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One of the cool thing about using a router in a table is you can 'find' different profiles on the same bit. Most of the common sets of bits have an Ogee bit, which is both a cove and a round-over bit. If you experiment with bit height and reveal from the fence you can use just the cove or the round over. It's more work, but it works if that's all you have

I would recommend buying a couple of round over bits, because they see a lot of use in my projects. I use 1/8", 1/4" and 3/8" round overs all the time.

You can pick them up a la carte, or buy a small set. Some of the lower cost bits are actually pretty decent. I have had good luck with the Grizzly 'purple' bits, others swear by the Yellow Yonico ones for bang for the buck.

https://www.grizzly.com/products/Grizzly-Roundover-4-pc-Set-1-2-Shank/H3430

https://www.amazon.com/MLCS-8384-Ov...over+bit+set&qid=1568384678&s=gateway&sr=8-15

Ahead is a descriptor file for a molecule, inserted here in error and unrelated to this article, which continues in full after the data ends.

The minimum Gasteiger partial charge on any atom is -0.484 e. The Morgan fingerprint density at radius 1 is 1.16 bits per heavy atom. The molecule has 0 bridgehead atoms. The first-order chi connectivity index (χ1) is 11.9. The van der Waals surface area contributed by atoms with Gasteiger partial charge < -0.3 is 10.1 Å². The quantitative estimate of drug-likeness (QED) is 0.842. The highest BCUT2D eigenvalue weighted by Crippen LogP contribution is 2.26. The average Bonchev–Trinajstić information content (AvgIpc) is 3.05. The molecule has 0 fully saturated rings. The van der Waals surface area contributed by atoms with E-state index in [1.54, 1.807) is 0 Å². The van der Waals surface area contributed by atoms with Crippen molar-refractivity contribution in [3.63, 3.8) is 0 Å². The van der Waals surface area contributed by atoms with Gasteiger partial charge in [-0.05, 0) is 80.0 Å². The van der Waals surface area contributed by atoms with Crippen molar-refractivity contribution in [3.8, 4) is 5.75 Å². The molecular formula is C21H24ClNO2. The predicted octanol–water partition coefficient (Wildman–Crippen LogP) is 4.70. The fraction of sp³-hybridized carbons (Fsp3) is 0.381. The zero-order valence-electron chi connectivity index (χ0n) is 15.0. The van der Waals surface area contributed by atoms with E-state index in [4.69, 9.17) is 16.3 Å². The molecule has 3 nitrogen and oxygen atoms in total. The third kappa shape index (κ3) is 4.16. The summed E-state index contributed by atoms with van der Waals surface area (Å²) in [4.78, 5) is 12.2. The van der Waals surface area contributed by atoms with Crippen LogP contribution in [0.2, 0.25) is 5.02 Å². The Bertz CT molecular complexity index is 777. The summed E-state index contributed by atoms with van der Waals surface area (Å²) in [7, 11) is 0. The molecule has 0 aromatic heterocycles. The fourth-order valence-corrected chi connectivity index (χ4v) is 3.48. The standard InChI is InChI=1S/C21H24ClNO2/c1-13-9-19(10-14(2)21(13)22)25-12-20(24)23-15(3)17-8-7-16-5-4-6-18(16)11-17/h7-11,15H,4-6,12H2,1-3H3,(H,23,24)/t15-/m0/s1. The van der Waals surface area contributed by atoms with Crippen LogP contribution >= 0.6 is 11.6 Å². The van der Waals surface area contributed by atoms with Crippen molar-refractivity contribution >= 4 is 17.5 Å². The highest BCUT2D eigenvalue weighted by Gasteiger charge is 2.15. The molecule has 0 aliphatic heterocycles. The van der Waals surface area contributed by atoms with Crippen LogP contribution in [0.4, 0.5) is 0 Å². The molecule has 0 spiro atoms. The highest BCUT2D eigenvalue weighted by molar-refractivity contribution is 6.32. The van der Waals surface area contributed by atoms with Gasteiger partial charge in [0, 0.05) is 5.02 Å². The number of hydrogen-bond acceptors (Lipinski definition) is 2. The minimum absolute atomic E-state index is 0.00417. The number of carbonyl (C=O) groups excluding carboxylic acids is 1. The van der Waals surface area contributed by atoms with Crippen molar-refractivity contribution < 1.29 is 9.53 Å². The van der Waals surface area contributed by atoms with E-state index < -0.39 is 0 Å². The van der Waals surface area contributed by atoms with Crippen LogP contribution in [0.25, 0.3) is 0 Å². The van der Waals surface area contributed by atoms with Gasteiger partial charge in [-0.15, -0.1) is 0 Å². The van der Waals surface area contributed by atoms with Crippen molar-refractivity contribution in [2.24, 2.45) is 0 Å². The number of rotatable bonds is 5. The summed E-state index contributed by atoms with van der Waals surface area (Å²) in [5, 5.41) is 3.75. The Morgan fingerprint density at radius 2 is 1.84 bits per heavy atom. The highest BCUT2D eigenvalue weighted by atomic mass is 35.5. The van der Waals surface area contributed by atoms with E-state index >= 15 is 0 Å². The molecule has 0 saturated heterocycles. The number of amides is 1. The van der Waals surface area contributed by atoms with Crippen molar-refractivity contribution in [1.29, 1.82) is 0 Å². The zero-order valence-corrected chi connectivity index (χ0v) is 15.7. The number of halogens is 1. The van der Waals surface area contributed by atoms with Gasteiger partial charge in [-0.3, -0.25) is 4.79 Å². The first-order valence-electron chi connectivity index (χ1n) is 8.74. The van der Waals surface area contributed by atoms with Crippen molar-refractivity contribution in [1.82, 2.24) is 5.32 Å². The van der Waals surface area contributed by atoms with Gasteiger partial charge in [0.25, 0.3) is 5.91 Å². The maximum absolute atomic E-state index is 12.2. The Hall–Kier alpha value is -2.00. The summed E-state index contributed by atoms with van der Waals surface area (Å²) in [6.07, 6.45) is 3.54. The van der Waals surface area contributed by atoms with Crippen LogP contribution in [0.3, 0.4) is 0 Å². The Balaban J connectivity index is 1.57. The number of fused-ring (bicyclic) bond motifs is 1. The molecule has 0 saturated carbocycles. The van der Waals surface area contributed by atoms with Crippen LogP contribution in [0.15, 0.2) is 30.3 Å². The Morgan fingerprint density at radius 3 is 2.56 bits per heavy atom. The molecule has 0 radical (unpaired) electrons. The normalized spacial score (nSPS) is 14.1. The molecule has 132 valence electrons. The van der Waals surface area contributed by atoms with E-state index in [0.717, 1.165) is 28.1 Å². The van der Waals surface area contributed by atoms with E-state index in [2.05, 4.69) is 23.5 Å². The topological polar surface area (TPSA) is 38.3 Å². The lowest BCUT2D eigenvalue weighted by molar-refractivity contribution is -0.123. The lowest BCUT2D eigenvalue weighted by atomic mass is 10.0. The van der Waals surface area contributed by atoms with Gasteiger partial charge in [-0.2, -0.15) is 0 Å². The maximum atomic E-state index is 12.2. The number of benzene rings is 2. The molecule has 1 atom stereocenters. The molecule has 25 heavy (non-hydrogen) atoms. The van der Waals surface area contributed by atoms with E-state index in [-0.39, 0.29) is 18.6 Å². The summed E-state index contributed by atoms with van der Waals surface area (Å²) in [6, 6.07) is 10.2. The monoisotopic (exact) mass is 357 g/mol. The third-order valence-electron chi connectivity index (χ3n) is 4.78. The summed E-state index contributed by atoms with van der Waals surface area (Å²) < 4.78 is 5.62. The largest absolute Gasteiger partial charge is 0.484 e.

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Welcome to the forum and a great first question. As you can see there are mixed opinions on router bits and I fall into the camp of useful sets. While my best router bits are Whiteside almost exclusively although there are other good brands as well. With the 1617EVSPK you have the choice of using 1/4" or 1/2" shaft bits. I always go with 1/2" if possible just due to their beefier shafts. That being said keep in mind a smaller profile bit like a 1/4" straight bit is not any stronger as it has to be tapered to the 1/4" and any bit's weakest point is the thinnest part. With that in mind Stick will likely follow with a post that has links to some important and necessary reading for both safety and proper usage covering things like basic safety, proper use, proper material feed and so on. A must read if you care about your safety.